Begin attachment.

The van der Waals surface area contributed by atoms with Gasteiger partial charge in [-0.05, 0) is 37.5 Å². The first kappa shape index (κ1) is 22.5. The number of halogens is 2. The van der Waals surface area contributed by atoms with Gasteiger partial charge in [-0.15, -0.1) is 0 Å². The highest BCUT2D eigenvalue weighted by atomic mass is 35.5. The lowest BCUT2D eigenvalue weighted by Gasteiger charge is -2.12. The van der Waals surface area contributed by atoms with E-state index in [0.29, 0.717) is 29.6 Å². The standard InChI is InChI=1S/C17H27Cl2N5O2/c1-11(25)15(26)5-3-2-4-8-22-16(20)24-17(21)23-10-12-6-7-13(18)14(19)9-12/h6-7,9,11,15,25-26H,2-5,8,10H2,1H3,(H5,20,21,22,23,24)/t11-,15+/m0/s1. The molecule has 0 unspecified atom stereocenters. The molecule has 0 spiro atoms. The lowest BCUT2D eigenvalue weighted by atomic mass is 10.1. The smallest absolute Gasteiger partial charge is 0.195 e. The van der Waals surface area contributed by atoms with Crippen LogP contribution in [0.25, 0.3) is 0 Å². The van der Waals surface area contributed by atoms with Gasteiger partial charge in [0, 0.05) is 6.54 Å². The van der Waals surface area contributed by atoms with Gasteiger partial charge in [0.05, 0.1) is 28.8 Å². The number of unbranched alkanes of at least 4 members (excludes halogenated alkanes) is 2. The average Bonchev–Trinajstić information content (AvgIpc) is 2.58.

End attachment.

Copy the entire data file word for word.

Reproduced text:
The van der Waals surface area contributed by atoms with Gasteiger partial charge in [-0.05, 0) is 37.5 Å². The first kappa shape index (κ1) is 22.5. The number of halogens is 2. The van der Waals surface area contributed by atoms with Gasteiger partial charge in [-0.15, -0.1) is 0 Å². The highest BCUT2D eigenvalue weighted by atomic mass is 35.5. The lowest BCUT2D eigenvalue weighted by Gasteiger charge is -2.12. The van der Waals surface area contributed by atoms with E-state index in [0.29, 0.717) is 29.6 Å². The standard InChI is InChI=1S/C17H27Cl2N5O2/c1-11(25)15(26)5-3-2-4-8-22-16(20)24-17(21)23-10-12-6-7-13(18)14(19)9-12/h6-7,9,11,15,25-26H,2-5,8,10H2,1H3,(H5,20,21,22,23,24)/t11-,15+/m0/s1. The molecule has 0 unspecified atom stereocenters. The molecule has 0 spiro atoms. The lowest BCUT2D eigenvalue weighted by atomic mass is 10.1. The smallest absolute Gasteiger partial charge is 0.195 e. The van der Waals surface area contributed by atoms with Crippen LogP contribution in [0.25, 0.3) is 0 Å². The van der Waals surface area contributed by atoms with Gasteiger partial charge in [0, 0.05) is 6.54 Å². The van der Waals surface area contributed by atoms with Gasteiger partial charge in [0.05, 0.1) is 28.8 Å². The number of unbranched alkanes of at least 4 members (excludes halogenated alkanes) is 2. The average Bonchev–Trinajstić information content (AvgIpc) is 2.58.